Nietzsche famously once wrote, “I am afraid we are not rid of God because we still have faith in grammar.” As one of the few great minds of the past who would not have been surprised by the existence of a President Donald Trump, Nietzsche’s understanding of language would partly explain his acceptance or his anticipation of Trump. Modern linguists have found that no matter what language we speak, each child is born with an inherent understanding of grammar structure. Language is not only close to what makes us human, it is at the center of what makes us members of civil society. Donald Trump is neither of those things, in too many important ways.
Words also necessarily reduce. We may say we see a chair, but the specifics of that chair may never be fully described. The listener/reader simply knows what a chair is, in the simplest sense. Grammar, words, and language all fail us miserably when we attempt to confront the phenomenon that is Donald Trump. Even that statement is emblematic of this inherent impotence; because it is more accurate to say that words and language are a smoke screen for whatever the actual phenomenon is that we attempt to describe when we apprehend Trump.
Many have said he has a unique relation to the truth, or that he is not always factual. The utter weakness of such descriptions begs the irony that he might actually be like you or I. The strongest related statement we think can be made is that he lies. That falls well short too. One has to know the truth in order to lie. Donald Trump does even not know what it means to know something, as George Will has observed. What we say are Trump’s lies are really the eructations of a malevolent id. Donald Trump only wants. And when he sees something, he either wants to take it, rape it, or destroy it; and sometimes all three.
It may be closest to the truth to think of Trump as a cosmic Jeffrey Dahmer. When he is through raping America, he will kill her, and eat her. All that will be left will be some body parts in his refrigerator. Another supposedly strong statement is that Donald Trump is a traitor. One must be an American to betray her. Trump is as much an American as colon cancer is the person who has it. Betrayal is a specific act. The only thing specific in all of this is the descriptive language we weakly use to describe it all. His treason is an accidental byproduct of his consuming or destroying all that is in front of him.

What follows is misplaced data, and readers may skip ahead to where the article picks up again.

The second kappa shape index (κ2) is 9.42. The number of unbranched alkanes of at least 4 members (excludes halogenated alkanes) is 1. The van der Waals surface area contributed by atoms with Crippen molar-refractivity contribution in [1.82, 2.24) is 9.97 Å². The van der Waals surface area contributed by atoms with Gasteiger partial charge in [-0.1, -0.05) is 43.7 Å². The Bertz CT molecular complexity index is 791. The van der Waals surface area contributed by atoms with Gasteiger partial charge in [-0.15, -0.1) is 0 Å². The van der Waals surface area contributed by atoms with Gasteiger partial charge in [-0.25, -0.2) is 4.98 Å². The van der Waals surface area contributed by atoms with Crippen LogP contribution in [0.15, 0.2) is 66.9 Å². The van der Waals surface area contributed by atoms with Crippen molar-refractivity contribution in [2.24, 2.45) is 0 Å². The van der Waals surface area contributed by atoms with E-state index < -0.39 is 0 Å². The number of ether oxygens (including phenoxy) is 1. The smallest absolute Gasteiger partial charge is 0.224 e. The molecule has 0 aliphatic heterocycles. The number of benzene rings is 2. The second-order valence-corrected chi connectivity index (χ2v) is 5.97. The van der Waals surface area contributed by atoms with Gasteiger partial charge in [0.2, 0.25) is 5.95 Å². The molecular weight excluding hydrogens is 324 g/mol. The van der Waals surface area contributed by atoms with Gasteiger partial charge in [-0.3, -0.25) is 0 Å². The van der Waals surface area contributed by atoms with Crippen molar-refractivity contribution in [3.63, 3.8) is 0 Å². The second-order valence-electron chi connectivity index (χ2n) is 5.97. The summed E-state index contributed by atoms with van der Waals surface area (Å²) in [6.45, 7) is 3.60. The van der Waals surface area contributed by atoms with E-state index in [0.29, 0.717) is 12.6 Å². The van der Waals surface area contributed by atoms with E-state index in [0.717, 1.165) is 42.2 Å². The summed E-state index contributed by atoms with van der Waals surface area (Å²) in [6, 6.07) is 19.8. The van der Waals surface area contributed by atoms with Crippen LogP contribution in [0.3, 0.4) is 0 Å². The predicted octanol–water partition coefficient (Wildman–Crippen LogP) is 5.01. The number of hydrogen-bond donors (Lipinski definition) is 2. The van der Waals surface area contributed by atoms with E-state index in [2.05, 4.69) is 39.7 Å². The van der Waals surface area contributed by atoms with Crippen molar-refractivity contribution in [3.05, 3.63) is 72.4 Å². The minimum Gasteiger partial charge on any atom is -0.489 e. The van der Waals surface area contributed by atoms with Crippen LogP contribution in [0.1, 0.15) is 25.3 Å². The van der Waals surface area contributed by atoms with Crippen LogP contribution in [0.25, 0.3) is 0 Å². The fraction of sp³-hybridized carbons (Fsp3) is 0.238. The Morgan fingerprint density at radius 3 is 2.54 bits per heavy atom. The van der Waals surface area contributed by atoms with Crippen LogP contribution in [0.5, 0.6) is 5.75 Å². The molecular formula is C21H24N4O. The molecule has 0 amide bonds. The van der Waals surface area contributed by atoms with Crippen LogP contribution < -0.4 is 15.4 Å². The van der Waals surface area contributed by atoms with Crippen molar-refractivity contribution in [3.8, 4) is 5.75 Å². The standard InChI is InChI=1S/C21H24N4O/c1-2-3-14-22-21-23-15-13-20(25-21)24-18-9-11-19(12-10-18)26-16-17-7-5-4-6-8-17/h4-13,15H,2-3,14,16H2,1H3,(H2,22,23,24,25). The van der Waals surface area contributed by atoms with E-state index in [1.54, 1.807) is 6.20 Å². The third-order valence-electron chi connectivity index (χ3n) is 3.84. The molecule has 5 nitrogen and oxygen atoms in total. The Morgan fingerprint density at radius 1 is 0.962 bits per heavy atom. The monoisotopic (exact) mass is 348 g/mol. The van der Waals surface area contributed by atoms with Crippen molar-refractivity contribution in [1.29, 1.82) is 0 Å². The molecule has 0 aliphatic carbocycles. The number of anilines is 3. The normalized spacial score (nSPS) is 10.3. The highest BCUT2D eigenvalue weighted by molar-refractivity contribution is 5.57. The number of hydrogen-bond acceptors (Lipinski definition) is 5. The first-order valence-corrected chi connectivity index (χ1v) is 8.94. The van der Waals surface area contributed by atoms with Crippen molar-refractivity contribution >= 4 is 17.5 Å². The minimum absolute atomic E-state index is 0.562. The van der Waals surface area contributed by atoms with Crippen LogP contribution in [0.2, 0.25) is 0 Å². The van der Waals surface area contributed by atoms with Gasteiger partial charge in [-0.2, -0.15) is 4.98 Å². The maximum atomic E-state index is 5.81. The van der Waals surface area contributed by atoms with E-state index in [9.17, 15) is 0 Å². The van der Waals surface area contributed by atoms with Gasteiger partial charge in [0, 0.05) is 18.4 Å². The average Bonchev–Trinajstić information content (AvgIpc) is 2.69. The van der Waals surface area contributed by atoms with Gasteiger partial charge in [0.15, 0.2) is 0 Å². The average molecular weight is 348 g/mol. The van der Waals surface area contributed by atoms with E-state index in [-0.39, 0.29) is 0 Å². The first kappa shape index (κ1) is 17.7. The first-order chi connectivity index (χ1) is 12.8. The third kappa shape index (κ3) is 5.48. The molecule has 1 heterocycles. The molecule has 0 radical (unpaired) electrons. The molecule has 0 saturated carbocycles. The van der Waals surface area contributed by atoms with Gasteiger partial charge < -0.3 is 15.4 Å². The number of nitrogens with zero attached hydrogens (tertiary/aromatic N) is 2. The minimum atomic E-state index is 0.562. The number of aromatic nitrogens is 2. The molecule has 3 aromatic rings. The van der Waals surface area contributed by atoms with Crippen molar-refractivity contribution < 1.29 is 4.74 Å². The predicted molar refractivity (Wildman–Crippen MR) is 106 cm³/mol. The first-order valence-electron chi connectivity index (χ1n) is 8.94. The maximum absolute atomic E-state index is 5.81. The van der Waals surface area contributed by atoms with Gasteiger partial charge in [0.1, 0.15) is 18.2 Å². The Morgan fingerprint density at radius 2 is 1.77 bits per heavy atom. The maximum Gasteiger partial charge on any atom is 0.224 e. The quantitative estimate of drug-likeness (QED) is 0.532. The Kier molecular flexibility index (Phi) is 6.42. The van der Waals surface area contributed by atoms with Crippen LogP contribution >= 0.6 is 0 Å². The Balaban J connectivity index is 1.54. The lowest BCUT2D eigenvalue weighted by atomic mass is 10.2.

His spiritual catamite, Anthony Scaramucci, has said Trump is Pacman. We all think, “Oh, a video game.” But what the Mooch is really saying is that Trump is a mindless, directionless, two-dimensional avatar of consumption and destruction. In a sense, Trump’s most ardent lover has offered the most poetic and accurate description. All of these supposedly strong statements merely give cover to the Biblical plague that is Trump. They only normalize him, but not so much as the more normative statements, such as that he is narcissistic, or that he does not care. The locusts are not narcissistic, nor do they know what not caring is.
As soon as someone says, “President Trump,” they are evoking a universal understanding of service, unity, and leadership, all of which are the opposite of what Trump is. All other merely descriptive statements are a virtual fifth column, unlocking the gate to let the Vandals in to sack the city. Nietzsche would also recognize that we fail when we say Trump is evil, because he is beyond good and evil. He is as amoral as an amoeba. He does not know and cannot know if any of us actually exist, or if anything exists beyond the boundaries of his skin, except as fodder.
There has been much hand wringing about the press having normalized Donald Trump. It was and is ineluctable. The second we speak of him, we betray ourselves. He is unspeakable. Our faith in grammar, our spirit or mind, and our dependence on words, our recognition of the humanity of others, are the pant leg, sock, and shoe that mask the fetid and noisome gangrene that is consuming our leg.
The simplest way to understand the way language fails us in this is to recognize that all the scandals, all the outrages, all the shamelessness and shamefulness, are all one thing. And they are the same thing. The rapacity, the selfishness, the meanness, the lack of boundaries, the treasons, each and every alarming and unprecedented act, are all impossible to properly describe or categorize, because they are all the same one thing. Trump is not man, but a monstrous malevolent id, a mindless cancer, a Dickensian grotesquerie. He is the Biblical plague, gangrene, Grendel, and Jeffery Dahmer. There are no words.
All of this raises the most alarming questions about the Republican politicians who continue to support him. What human being abases himself before the unspeakable horror that confronts his society? What kind of person worships the high priest of human sacrifice who demands faith in his inviolability? When the blood-dimmed tide is loosed and the ceremony of innocence is drowned, what man or woman falls on their knees before the rough beast?
(Gerald Weaver is the author of the novel, The First First Gentleman, London Wall Publishing. It is among other things a sly tribute to almost all the novels of Charles Dickens. His well-received first novel, Gospel Prism, was published in May 2015. Each of its twelve chapters paraphrases a great work, by Cervantes, Montaigne, Shakespeare, etc. Harold Bloom said it was “remarkable” and “charming but disturbing.” Perhaps the same could be said of this satire.)